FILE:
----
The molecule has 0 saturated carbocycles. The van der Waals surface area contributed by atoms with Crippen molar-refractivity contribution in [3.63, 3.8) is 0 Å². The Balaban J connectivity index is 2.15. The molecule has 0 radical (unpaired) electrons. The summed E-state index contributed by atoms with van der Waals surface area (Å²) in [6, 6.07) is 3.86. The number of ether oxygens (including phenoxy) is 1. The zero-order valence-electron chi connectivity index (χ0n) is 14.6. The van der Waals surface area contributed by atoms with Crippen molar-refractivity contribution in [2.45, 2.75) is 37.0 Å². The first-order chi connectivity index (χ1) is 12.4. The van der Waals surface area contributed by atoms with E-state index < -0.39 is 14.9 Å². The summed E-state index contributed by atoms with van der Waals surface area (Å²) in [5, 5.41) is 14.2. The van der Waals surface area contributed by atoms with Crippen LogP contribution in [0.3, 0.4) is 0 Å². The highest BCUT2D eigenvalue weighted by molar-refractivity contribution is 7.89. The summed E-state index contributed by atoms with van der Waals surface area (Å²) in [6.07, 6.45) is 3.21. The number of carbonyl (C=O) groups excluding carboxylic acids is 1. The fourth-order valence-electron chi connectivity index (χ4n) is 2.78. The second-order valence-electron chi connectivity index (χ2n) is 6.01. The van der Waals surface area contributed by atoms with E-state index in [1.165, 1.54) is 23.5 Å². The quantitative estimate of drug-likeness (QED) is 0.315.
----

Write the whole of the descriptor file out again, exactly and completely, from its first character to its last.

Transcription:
The molecule has 0 saturated carbocycles. The van der Waals surface area contributed by atoms with Crippen molar-refractivity contribution in [3.63, 3.8) is 0 Å². The Balaban J connectivity index is 2.15. The molecule has 0 radical (unpaired) electrons. The summed E-state index contributed by atoms with van der Waals surface area (Å²) in [6, 6.07) is 3.86. The number of ether oxygens (including phenoxy) is 1. The zero-order valence-electron chi connectivity index (χ0n) is 14.6. The van der Waals surface area contributed by atoms with Crippen molar-refractivity contribution in [2.45, 2.75) is 37.0 Å². The first-order chi connectivity index (χ1) is 12.4. The van der Waals surface area contributed by atoms with E-state index < -0.39 is 14.9 Å². The summed E-state index contributed by atoms with van der Waals surface area (Å²) in [5, 5.41) is 14.2. The van der Waals surface area contributed by atoms with Crippen LogP contribution in [0.3, 0.4) is 0 Å². The highest BCUT2D eigenvalue weighted by molar-refractivity contribution is 7.89. The summed E-state index contributed by atoms with van der Waals surface area (Å²) in [6.07, 6.45) is 3.21. The number of carbonyl (C=O) groups excluding carboxylic acids is 1. The fourth-order valence-electron chi connectivity index (χ4n) is 2.78. The second-order valence-electron chi connectivity index (χ2n) is 6.01. The van der Waals surface area contributed by atoms with E-state index in [1.165, 1.54) is 23.5 Å². The quantitative estimate of drug-likeness (QED) is 0.315.